People putting in bird houses

An initiative to “Give BIRDS the ROW” in terms of creating big habitats in highway rights-of-way is expanding across Illinois – with new support from the Illinois Department of Transportation.

[Above photo by the Illinois DOT]

The program originated with the installation of birdhouses for “prothonotary warblers” along the Lost Bridge Trail near Illinois DOT’s headquarters in Springfield, IL. The program’s goal is to restore diverse bird species on rights-of-way or ROWs under the control of Illinois DOT. In its latest effort, a group of Illinois DOT employees recently helped install bluebird houses, provided by the McHenry County Audubon Society, at the Coalfield Rest Areas on I-55 near Litchfield in Montgomery County.

Posted in short-grass, open-yard habitats, these birdhouses not only provide a resting spot for bluebirds but also attract other native bird species.

“In total, four bluebird houses have been posted so far: two at the northbound Coalfield Rest Area and two at the southbound Coalfield Rest Area,” said Jarod Hitchings, who works as a photogrammetrist for the agency, in a statement. [Editor’s note: “Photogrammetry” is the use of photography in surveying and mapping to measure distances between objects.]

“The in­stallation of more houses are planned for prothonotary warblers along the Spoon River and for bluebird houses at rest areas and other appropriate short-grass, park-like habitats maintained by Illinois DOT,” he said.

Fellow Photogrammetrist Brenda Anderson joined Hitchings – who both work for the agency’s bureau of design and envi­ronment – to install those birdhouses. They received assistance from Illinois DOT District 6 Roadside Management Specialist Mike Staab and Junior Construction Inspection Technician Marcell Lare, Roadside Maintenance Manager Stephanie Dobbs, District 8 Acting Rest Area Manager Jacob Cuff, and District 5 Roadside Manager Scott Hall.

Illinois DOT Design and Environment’s Bicycle and Pedestrian/ADA Policy Engineer Steve Letsky also donated handcrafted birdhouses he built on his own for this effort.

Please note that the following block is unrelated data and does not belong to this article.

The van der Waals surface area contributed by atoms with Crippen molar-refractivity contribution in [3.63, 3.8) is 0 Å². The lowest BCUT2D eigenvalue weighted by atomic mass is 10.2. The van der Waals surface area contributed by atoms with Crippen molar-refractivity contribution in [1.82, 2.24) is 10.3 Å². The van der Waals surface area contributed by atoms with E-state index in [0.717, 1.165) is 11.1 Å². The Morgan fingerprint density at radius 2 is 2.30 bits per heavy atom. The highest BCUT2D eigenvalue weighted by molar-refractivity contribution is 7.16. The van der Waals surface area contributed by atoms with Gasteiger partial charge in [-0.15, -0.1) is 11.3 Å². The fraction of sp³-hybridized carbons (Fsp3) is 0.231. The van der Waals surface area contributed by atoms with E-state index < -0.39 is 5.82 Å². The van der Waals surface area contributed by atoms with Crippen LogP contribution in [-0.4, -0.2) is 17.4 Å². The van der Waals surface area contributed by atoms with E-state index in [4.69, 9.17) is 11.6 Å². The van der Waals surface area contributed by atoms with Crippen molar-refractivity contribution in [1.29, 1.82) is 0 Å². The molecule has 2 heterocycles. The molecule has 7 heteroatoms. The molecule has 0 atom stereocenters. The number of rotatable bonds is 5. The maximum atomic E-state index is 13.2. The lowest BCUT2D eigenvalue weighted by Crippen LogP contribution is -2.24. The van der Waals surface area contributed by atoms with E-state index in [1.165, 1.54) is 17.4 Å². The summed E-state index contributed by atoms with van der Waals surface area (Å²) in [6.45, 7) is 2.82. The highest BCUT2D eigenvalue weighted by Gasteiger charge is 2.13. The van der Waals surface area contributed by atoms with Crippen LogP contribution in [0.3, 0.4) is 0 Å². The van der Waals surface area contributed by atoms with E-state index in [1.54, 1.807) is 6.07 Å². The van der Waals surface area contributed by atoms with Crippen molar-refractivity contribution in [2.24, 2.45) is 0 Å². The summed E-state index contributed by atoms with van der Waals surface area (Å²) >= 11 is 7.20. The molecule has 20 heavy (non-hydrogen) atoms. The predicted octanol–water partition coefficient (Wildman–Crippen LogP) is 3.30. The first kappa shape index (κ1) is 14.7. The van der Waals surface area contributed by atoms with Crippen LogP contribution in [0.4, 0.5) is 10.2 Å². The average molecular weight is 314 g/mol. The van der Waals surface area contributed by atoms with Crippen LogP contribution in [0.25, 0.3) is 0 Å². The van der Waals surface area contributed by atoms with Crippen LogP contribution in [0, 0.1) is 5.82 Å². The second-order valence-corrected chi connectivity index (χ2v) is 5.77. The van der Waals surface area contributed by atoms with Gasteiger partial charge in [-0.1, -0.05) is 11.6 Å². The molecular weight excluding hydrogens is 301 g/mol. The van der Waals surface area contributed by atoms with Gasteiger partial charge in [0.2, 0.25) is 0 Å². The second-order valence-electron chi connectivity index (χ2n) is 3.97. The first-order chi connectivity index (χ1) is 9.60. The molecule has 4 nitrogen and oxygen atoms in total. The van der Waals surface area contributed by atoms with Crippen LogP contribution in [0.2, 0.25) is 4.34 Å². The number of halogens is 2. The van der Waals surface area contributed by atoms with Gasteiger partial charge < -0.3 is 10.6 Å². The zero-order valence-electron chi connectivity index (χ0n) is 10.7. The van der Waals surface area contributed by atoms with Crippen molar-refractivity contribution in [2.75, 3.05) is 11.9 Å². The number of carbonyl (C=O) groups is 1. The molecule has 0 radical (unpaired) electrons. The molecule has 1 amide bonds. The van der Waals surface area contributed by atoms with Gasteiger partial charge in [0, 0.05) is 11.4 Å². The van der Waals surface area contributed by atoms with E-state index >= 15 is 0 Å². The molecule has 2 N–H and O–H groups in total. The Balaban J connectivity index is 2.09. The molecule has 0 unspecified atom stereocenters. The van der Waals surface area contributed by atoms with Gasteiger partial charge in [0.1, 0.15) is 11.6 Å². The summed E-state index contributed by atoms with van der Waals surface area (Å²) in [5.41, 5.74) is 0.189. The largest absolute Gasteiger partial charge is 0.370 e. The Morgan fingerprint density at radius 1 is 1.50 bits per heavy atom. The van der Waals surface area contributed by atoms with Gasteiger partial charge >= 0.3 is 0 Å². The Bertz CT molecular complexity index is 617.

“Operations and Design and Environ­ment have worked well together to pro­mote declining bird species,” Hitchings noted. “Partnering with the district offices, we have truly made this a statewide effort to promote a healthy environment for our feathered friends. Birds are a sentinel species and are a signal that the natural landscape is healthy for all wildlife.”

“We hope to grow this program and install a variety of houses at different locations as the habitat and range indicate,” Dobbs added. “In the future, if interesting species find homes on our right of way, we would like to do a webcam or something similar to share it with employees and the public.”

State departments of transportation across the country are involved in a number of efforts to protect and preserve bird species where possible.

For example, a mitigation program operated by the North Carolina Department of Transportation’s Division of Aviation aims to reduce the risk of wildlife hazards by providing a variety of training and support options for both airports and aircraft.

“Flocks of birds taking flight, deer crossing runways, and other such hazards can cause serious damage to property and even loss of life,” noted Rajendra Kondapalli, the program’s manager, in a statement. “Our program focuses on reducing that risk and increasing safety for aircraft that fly in and out of airports across our state.”

Meanwhile, the Minnesota Department of Transportation recently helped test ultrasonic bat “deterrence devices” at two bridges to help keep the mammals away from such structures when they undergo maintenance and/or repair activity.

The agency noted that bats like to roost in bridge expansion joints and temporarily preventing such roosting during bridge maintenance repair activity typically requires installing physical barriers that are often difficult to establish effectively, due to the design characteristics of many structures.

More importantly, the Minnesota DOT does not necessarily want to keep bats away permanently from its bridge as they provide safe roosting areas. Thus, the agency worked with the Minnesota Department of Natural Resources and the U.S. Fish and Wildlife Service for the last two years testing battery-operated ultrasonic deterrence devices that reduce bat activity at bridge sites when activated but ensure a quick return of bat roosting activity when deactivated.